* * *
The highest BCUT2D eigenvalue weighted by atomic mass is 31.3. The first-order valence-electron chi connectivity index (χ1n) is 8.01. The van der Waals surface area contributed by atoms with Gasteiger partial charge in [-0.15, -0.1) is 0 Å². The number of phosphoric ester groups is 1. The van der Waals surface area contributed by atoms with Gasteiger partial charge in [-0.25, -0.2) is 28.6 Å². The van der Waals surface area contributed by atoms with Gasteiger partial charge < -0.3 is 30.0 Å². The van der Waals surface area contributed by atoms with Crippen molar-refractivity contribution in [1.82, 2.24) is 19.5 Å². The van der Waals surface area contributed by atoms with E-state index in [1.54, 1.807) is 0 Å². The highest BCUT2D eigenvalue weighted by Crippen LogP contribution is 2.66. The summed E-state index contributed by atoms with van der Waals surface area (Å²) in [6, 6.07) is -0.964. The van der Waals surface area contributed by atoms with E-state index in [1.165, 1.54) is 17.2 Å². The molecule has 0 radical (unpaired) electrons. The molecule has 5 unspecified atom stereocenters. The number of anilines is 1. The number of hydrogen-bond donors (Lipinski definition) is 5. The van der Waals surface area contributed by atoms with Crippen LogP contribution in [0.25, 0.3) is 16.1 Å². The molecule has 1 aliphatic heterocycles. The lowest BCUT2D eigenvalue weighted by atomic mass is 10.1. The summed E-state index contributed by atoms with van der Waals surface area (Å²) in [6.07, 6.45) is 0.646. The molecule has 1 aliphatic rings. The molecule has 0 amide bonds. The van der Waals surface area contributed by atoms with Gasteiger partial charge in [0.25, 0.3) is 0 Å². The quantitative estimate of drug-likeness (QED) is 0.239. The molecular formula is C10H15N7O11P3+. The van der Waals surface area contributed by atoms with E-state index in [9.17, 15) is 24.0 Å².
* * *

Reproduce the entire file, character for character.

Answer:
The highest BCUT2D eigenvalue weighted by atomic mass is 31.3. The first-order valence-electron chi connectivity index (χ1n) is 8.01. The van der Waals surface area contributed by atoms with Gasteiger partial charge in [-0.15, -0.1) is 0 Å². The number of phosphoric ester groups is 1. The van der Waals surface area contributed by atoms with Gasteiger partial charge in [-0.25, -0.2) is 28.6 Å². The van der Waals surface area contributed by atoms with Gasteiger partial charge < -0.3 is 30.0 Å². The van der Waals surface area contributed by atoms with Crippen molar-refractivity contribution in [1.82, 2.24) is 19.5 Å². The van der Waals surface area contributed by atoms with E-state index in [1.54, 1.807) is 0 Å². The highest BCUT2D eigenvalue weighted by Crippen LogP contribution is 2.66. The summed E-state index contributed by atoms with van der Waals surface area (Å²) in [6, 6.07) is -0.964. The van der Waals surface area contributed by atoms with E-state index in [1.165, 1.54) is 17.2 Å². The molecule has 0 radical (unpaired) electrons. The molecule has 5 unspecified atom stereocenters. The number of anilines is 1. The number of hydrogen-bond donors (Lipinski definition) is 5. The van der Waals surface area contributed by atoms with Crippen LogP contribution in [0.25, 0.3) is 16.1 Å². The molecule has 1 aliphatic heterocycles. The lowest BCUT2D eigenvalue weighted by atomic mass is 10.1. The summed E-state index contributed by atoms with van der Waals surface area (Å²) in [6.07, 6.45) is 0.646. The molecule has 1 aliphatic rings. The molecule has 0 amide bonds. The van der Waals surface area contributed by atoms with Gasteiger partial charge in [0.25, 0.3) is 0 Å². The quantitative estimate of drug-likeness (QED) is 0.239. The molecular formula is C10H15N7O11P3+. The van der Waals surface area contributed by atoms with E-state index in [9.17, 15) is 24.0 Å².